Sweet and Simple. Here are 14 easy and free crochet patterns for infant and baby headbands with flowers, bows and other embellishments.
What’s not to love about a sweet baby headband? Not only do they make a lovely accessory for your little one, but a headband is super fast to make. You can crochet up a whole bunch of them in a weekend.
Crochet headbands also make a perfect handmade gift for any baby shower. Add a pair of matching booties or a blanket and you have a super special gift that any new Mom and Dad will treasure forever.
If you are a beginner crocheter, just starting to learn the stitches, childrens headbands (or headbands for adults for that matter) are a great place to start.
Not only do these patterns give you a chance to practice different stitches but they work up super fast, giving you quick gratification and confidence to try a more difficult crochet pattern.
Plus, as I said above, handmade baby items make a wonderful, personal gift for a baby shower, christening or for brand new parents. You can even match them to a flower girl dress for an extra special wedding touch.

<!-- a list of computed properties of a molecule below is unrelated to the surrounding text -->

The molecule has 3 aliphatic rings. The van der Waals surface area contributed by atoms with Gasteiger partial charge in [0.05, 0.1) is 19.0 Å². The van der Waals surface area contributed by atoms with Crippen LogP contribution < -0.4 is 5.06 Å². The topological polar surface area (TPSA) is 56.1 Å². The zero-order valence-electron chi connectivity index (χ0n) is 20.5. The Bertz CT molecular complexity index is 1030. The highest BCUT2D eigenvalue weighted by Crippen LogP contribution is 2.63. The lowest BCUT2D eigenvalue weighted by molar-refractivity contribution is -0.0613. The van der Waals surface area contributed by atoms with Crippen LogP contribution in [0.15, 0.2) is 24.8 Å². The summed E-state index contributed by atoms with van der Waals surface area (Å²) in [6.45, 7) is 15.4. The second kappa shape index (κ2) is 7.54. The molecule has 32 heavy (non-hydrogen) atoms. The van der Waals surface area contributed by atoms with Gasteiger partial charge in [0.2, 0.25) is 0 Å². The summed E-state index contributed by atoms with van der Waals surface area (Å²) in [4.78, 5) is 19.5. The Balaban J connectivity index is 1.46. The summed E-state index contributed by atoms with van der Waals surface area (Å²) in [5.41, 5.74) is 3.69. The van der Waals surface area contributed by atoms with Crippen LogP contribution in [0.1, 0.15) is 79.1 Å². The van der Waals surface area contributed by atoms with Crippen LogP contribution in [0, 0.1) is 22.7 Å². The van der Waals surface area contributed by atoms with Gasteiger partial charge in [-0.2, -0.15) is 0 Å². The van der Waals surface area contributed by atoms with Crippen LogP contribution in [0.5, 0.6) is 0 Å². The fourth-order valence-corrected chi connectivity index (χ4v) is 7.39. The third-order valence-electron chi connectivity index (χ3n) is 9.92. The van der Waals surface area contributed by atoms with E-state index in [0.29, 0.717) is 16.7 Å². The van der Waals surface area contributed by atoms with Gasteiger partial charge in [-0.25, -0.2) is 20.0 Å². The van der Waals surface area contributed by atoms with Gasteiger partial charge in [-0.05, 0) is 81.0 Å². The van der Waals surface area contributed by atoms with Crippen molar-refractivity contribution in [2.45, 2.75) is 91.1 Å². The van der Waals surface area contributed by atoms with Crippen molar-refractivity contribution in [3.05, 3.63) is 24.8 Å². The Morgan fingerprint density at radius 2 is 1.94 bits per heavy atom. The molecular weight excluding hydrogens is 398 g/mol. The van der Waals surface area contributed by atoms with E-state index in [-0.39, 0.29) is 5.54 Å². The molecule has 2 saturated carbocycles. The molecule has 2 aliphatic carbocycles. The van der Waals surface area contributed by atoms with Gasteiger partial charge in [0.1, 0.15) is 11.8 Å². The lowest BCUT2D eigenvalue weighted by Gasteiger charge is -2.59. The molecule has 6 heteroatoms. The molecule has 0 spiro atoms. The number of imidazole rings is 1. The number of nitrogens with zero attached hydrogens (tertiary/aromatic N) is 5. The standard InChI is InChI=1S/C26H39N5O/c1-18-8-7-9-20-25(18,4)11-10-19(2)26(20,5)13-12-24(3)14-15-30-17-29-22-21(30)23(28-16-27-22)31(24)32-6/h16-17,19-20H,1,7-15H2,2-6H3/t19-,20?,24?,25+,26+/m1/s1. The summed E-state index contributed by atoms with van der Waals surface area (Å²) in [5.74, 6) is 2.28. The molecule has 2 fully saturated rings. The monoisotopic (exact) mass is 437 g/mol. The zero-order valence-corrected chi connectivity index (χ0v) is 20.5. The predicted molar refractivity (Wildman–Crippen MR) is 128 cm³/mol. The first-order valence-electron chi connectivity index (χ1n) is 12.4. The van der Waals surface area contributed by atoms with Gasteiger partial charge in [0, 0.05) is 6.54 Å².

Are headbands safe for babies?
As with any other items for your infant, your baby should never be left unattended with a headband, whether it is crocheted, knitted or sewn.
A headband can slip and create a choking or strangling hazard, therefore it is imperative that you monitor your baby whenever he or she is wearing one.
Also make sure to remove the headband and any other accessories before placing your baby in the crib.
I am super excited to bring you these sweet headband patterns and would like to say a big THANK YOU to the creative pattern designers for allowing me to share them with you.
Please, give these projects a try and let me know how you like them!
List of free patterns
How do you crochet a stretchy baby headband?
To make your headband stretchy or elastic, you will want your stitches to create what is called ‘Ribbing’. There are a few different ways of doing this but basically you are alternating your stitches, front to back.
For example, let’s say you have a row of double crochet stitches and the next row will begin the ribbing also using double crochet stitches.
So, instead of inserting the hook in the hole of the previous row, you will go behind the post of the DC stitch. The next stitch goes in front of the post and so on.
See this cool article for step by step instructions on how to make stretchy crochet ribbing.